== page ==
Eminent Domain and the Public Trust

What happens when the eminent domain power is used to obtain title to lands or other properties in which there are public trust responsibilities?  The U.S. Court of Appeals for the Ninth Circuit confronted this question in U.S. v. California State Lands Commission (aka U.S. v. 32.42 Acres of Land. In particular, the court considered whether the federal government’s use of eminent domain authority to acquire land for military operations necessarily extinguished California public trust rights, such that any subsequent owner would not take possession subject to the public trust burden. In a unanimous opinion issued last week, the Ninth Circuit concluded eminent domain creates a new title, completely unencumbered by any prior public trust rights. As the opinion concludes:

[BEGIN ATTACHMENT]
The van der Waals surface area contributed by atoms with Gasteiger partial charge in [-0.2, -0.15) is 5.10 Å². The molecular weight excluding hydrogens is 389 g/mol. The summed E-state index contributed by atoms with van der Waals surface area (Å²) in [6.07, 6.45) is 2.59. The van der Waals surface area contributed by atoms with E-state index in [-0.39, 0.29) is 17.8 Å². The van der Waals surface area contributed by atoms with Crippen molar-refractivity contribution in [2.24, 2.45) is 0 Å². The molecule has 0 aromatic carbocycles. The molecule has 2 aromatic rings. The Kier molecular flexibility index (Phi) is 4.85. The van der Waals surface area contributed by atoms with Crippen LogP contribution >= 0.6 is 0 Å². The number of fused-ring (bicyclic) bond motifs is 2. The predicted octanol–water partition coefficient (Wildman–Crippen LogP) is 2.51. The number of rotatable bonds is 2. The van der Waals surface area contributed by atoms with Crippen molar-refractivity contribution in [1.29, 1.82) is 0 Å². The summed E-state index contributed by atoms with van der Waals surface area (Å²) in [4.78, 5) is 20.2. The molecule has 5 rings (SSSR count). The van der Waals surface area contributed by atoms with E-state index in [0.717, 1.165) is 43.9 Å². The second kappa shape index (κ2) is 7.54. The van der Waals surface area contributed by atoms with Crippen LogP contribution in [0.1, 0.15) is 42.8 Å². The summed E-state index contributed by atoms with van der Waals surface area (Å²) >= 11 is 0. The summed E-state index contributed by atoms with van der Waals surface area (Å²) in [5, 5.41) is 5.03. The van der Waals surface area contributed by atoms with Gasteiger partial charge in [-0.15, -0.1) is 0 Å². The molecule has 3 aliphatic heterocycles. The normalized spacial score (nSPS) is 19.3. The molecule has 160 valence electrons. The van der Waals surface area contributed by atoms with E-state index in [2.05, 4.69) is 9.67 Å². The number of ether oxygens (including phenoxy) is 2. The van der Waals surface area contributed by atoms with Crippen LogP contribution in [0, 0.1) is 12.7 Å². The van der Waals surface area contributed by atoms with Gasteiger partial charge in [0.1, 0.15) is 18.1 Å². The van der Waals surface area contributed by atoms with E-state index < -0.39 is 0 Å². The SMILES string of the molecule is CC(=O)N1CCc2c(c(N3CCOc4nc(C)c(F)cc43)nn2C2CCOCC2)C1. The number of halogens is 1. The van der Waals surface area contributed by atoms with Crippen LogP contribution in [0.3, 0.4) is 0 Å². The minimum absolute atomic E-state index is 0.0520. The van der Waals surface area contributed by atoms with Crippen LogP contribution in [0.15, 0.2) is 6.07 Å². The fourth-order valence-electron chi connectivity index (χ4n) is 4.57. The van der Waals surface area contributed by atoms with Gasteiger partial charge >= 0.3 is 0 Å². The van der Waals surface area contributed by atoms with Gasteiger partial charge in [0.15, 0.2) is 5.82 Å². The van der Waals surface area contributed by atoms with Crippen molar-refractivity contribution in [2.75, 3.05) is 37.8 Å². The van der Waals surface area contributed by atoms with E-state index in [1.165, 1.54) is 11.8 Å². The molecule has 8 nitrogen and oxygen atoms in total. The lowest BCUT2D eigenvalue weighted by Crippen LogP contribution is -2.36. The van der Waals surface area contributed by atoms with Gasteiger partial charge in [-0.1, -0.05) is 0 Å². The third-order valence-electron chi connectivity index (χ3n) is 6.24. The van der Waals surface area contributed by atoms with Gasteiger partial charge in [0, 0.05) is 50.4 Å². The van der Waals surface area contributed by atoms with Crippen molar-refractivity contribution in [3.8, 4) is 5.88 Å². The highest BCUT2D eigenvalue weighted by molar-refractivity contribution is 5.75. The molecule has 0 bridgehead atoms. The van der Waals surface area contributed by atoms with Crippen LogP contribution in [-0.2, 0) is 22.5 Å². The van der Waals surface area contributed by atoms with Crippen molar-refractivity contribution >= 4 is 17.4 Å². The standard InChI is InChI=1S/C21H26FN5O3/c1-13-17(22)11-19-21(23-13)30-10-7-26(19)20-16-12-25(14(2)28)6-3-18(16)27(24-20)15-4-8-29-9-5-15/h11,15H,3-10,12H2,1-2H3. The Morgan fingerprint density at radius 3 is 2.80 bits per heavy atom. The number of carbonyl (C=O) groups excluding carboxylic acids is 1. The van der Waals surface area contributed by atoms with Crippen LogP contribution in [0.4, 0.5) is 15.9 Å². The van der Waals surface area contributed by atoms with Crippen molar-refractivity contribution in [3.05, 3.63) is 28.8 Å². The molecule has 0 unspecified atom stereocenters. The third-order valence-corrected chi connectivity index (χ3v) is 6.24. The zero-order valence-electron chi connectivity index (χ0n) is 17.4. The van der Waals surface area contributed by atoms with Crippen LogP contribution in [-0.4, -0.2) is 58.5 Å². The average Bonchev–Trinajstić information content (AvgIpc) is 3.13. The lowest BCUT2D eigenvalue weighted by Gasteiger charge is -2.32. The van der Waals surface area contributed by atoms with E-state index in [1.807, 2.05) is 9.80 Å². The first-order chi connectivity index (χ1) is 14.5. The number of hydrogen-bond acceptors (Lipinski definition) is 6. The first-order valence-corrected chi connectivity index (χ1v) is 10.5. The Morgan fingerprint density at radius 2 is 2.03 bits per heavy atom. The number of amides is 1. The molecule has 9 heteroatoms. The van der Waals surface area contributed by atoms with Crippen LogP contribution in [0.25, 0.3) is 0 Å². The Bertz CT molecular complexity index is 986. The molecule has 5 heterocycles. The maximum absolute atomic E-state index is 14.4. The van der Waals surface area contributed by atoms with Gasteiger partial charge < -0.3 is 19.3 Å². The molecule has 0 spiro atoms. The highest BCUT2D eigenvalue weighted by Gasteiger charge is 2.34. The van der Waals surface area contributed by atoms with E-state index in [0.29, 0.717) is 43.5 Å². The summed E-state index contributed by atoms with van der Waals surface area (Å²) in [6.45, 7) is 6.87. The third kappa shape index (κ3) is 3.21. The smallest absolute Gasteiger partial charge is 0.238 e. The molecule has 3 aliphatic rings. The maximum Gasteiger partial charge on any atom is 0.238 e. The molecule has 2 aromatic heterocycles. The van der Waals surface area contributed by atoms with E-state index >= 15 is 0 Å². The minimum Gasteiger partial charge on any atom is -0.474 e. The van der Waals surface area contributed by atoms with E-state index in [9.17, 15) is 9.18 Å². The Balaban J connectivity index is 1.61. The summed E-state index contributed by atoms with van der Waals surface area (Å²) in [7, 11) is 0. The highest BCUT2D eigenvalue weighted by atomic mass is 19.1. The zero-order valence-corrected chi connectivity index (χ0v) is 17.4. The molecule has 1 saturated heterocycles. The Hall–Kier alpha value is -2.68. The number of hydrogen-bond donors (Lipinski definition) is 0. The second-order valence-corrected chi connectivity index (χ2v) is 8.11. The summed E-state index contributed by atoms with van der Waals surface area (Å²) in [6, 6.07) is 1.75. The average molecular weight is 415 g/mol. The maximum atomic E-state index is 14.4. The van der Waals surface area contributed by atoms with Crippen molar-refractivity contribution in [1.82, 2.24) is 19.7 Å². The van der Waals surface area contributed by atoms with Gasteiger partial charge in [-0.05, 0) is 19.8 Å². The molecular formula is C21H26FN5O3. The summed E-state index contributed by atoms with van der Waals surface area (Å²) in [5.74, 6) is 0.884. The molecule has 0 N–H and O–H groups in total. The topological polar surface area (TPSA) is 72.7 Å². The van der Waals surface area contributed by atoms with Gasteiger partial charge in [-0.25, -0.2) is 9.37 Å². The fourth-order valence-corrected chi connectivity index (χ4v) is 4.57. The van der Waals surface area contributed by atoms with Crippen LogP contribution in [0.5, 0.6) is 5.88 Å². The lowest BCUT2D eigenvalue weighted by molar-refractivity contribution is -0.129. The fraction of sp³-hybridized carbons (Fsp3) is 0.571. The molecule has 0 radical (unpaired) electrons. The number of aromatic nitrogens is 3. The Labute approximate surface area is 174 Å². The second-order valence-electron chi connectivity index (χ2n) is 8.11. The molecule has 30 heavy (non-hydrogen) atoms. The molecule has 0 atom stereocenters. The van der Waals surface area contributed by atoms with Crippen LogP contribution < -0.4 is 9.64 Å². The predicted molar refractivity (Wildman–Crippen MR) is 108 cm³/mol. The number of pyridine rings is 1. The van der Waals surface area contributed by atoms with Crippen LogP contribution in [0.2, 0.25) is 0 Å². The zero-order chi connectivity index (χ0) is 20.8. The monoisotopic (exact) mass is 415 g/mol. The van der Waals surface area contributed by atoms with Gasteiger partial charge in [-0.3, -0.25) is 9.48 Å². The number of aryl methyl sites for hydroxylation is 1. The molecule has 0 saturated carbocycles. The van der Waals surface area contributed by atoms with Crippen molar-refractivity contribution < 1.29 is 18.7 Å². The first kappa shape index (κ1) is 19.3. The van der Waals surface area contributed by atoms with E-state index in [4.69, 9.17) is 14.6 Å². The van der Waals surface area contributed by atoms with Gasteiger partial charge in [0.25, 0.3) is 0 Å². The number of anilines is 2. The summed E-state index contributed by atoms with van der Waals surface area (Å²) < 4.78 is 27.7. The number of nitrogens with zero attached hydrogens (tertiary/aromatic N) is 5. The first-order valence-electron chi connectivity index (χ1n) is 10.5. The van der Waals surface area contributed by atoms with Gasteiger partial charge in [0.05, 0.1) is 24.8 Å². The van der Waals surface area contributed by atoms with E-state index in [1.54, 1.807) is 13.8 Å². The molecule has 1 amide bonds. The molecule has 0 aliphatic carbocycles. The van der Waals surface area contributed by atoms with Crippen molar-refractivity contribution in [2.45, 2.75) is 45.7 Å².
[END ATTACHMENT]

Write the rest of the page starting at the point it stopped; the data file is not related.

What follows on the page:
In the well-chosen words of Justice Holmes, “if there is such a thing as a new title known to the law, one founded upon the taking by the right of eminent domain is as clear an example as can be found.” Emery v. Boston Terminal Co., 178 Mass. 172, 184 (1901). The United States seeks to establish such a new title here, and has paid the $2,910,000 a jurydetermined was just compensation to extinguish the property rights of California and the San Diego Port District. Having paid just compensation, the United States is entitled to the interest it sought in its complaint in condemnation: full fee simple, free of California’s public trust. We have concluded that neither the equal-footing doctrine nor the public trust doctrine prevents the federal government from taking that interest in the land unencumbered.

This is but another example of how the expansive use of eminent domain can threaten environmental conservation.